For weekly insights, follow The Welch Group every Tuesday morning on WBRC Fox 6 for the Money Tuesday segment.
Stewart H. Welch, III, CFP®, AEP, is the founder of THE WELCH GROUP, LLC, which specializes in providing fee-only investment management and financial advice to families throughout the United States. He is the author or co-author of six books, including 50 Rules of Success; J.K. Lasser’s New Rules for Estate, Retirement and Tax Planning- 6th Edition (John Wiley & Sons, Inc.); THINK Like a Self-Made Millionaire; and 100 Tips for Creating a Champagne Retirement on a Shoestring Budget. For more information, visit The Welch Group. Consult your financial advisor before acting on comments in this article.
IMPORTANT DISCLOSURE INFORMATION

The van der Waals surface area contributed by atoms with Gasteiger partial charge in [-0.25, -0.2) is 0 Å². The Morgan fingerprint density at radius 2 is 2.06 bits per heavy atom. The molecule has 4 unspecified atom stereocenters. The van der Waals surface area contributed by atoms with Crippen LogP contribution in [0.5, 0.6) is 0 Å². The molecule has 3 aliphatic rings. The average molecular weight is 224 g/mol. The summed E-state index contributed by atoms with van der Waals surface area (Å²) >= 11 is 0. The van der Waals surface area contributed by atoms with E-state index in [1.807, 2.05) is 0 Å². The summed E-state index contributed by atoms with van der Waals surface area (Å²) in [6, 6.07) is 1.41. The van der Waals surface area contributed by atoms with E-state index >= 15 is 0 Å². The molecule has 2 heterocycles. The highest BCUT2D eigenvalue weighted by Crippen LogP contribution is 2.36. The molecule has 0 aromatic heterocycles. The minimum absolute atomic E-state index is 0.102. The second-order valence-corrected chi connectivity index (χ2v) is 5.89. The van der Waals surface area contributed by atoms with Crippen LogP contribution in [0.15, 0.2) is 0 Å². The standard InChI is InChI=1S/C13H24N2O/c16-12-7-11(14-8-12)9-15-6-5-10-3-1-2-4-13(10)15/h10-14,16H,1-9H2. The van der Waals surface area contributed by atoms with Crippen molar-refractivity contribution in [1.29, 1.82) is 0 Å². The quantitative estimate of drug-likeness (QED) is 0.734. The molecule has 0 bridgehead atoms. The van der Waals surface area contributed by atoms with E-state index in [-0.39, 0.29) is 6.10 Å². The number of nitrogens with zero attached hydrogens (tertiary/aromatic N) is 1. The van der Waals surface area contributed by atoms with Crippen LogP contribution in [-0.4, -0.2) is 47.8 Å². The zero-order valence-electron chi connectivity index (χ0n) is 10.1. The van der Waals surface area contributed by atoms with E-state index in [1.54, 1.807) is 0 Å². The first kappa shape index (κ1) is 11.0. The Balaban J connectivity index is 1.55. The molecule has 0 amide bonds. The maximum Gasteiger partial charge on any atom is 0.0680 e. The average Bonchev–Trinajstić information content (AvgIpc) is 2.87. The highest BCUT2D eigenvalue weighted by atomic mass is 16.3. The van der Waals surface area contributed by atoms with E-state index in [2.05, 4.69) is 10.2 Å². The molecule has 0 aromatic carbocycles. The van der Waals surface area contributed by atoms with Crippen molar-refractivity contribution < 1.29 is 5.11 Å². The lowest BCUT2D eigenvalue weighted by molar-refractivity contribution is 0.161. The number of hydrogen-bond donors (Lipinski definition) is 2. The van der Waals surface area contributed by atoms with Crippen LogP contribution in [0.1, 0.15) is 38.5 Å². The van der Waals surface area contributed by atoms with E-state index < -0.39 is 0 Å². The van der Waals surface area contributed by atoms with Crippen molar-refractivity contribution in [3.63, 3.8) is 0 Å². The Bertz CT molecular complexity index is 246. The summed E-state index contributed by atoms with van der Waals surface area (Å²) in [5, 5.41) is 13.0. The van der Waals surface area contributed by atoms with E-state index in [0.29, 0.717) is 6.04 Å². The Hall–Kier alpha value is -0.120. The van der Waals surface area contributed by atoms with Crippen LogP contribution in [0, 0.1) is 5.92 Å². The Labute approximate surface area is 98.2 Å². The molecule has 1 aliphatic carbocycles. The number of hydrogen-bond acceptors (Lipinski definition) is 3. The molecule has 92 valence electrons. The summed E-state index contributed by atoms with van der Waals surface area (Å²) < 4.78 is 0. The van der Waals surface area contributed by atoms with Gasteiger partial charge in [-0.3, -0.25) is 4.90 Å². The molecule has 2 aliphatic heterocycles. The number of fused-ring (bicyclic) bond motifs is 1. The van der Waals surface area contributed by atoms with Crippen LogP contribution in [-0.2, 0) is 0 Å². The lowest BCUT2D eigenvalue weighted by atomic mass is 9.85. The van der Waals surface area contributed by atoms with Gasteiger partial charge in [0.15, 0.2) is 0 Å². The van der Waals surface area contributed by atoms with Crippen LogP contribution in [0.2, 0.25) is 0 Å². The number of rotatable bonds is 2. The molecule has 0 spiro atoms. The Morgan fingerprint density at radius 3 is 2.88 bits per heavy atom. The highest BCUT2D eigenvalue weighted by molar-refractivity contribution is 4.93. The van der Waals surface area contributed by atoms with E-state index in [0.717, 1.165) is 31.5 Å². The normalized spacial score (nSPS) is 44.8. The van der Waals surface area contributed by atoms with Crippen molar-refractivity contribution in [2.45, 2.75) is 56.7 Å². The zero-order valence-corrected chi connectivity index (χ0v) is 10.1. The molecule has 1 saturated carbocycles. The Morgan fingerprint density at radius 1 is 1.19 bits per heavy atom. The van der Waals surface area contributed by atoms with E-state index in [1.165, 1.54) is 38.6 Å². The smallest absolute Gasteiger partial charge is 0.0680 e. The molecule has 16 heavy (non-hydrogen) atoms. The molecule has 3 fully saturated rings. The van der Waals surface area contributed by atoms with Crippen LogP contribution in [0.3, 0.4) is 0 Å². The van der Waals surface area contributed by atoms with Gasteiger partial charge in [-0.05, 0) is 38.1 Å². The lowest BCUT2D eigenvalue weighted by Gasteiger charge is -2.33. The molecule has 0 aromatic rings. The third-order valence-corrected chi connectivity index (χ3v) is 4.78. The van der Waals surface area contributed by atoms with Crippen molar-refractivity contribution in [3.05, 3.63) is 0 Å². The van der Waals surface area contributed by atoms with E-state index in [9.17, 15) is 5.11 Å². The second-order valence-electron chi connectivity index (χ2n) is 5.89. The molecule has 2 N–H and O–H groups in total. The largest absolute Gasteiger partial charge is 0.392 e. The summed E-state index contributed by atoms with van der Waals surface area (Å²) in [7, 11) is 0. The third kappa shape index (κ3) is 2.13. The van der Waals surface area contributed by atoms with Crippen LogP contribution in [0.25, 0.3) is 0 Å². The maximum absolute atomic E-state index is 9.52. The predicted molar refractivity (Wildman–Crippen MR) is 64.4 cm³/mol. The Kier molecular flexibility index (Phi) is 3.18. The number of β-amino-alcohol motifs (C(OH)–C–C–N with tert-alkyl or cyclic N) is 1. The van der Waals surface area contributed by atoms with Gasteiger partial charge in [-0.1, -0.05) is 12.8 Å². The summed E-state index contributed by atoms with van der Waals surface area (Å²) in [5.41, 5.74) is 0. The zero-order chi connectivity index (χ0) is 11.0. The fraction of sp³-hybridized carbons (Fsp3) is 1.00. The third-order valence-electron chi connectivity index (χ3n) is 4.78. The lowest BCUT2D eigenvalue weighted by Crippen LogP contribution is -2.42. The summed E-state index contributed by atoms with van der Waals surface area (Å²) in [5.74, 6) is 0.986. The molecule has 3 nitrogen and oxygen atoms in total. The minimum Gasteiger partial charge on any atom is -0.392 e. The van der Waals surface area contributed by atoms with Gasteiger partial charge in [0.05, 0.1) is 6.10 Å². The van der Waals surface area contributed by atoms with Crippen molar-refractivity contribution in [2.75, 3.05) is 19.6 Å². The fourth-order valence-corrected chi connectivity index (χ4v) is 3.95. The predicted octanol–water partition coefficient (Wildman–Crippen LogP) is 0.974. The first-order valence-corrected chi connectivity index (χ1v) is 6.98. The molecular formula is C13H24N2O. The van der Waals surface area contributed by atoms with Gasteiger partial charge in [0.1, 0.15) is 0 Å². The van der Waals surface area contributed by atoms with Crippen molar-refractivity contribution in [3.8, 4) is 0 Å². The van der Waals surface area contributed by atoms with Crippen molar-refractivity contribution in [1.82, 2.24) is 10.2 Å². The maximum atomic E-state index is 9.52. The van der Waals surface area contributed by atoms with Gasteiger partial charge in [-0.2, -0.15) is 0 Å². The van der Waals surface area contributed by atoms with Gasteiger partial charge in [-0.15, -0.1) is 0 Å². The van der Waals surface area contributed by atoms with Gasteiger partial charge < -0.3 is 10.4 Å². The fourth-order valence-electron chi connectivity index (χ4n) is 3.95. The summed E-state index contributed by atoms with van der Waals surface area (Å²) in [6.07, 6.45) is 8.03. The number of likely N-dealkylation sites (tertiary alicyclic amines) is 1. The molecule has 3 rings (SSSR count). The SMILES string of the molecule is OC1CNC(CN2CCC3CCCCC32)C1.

Please remember that past performance may not be indicative of future results. Different types of investments involve varying degrees of risk, and there can be no assurance that the future performance of any specific investment, investment strategy, or product (including the investments and/or investment strategies recommended or undertaken by The Welch Group, LLC –(“Welch”), or any non-investment related content, made reference to directly or indirectly in this blog will be profitable, equal any corresponding indicated historical performance level(s), be suitable for your portfolio or individual situation or prove successful. Due to various factors, including changing market conditions and/or applicable laws, the content may no longer be reflective of current opinions or positions. Moreover, you should not assume that any discussion or information contained in this blog serves as the receipt of, or as a substitute for, personalized investment advice from Welch. Please remember that if you are a Welch client, it remains your responsibility to advise Welch, in writing, if there are any changes in your personal/financial situation or investment objectives for the purpose of reviewing/evaluating/revising our previous recommendations and/or services, or if you would like to impose, add, or to modify any reasonable restrictions to our investment advisory services. To the extent that a reader has any questions regarding the applicability of any specific issue discussed above to his/her individual situation, he/she is encouraged to consult with the professional advisor of his/her choosing. Welch is neither a law firm nor a certified public accounting firm and no portion of the blog content should be construed as legal or accounting advice. A copy of Welch’s current written disclosure Brochure discussing our advisory services and fees continues to remain available upon request or at www.welchgroup.com. Please Note: Welch does not make any representations or warranties as to the accuracy, timeliness, suitability, completeness, or relevance of any information prepared by any unaffiliated third party, whether linked to Welch’s website or blog or incorporated herein, and takes no responsibility.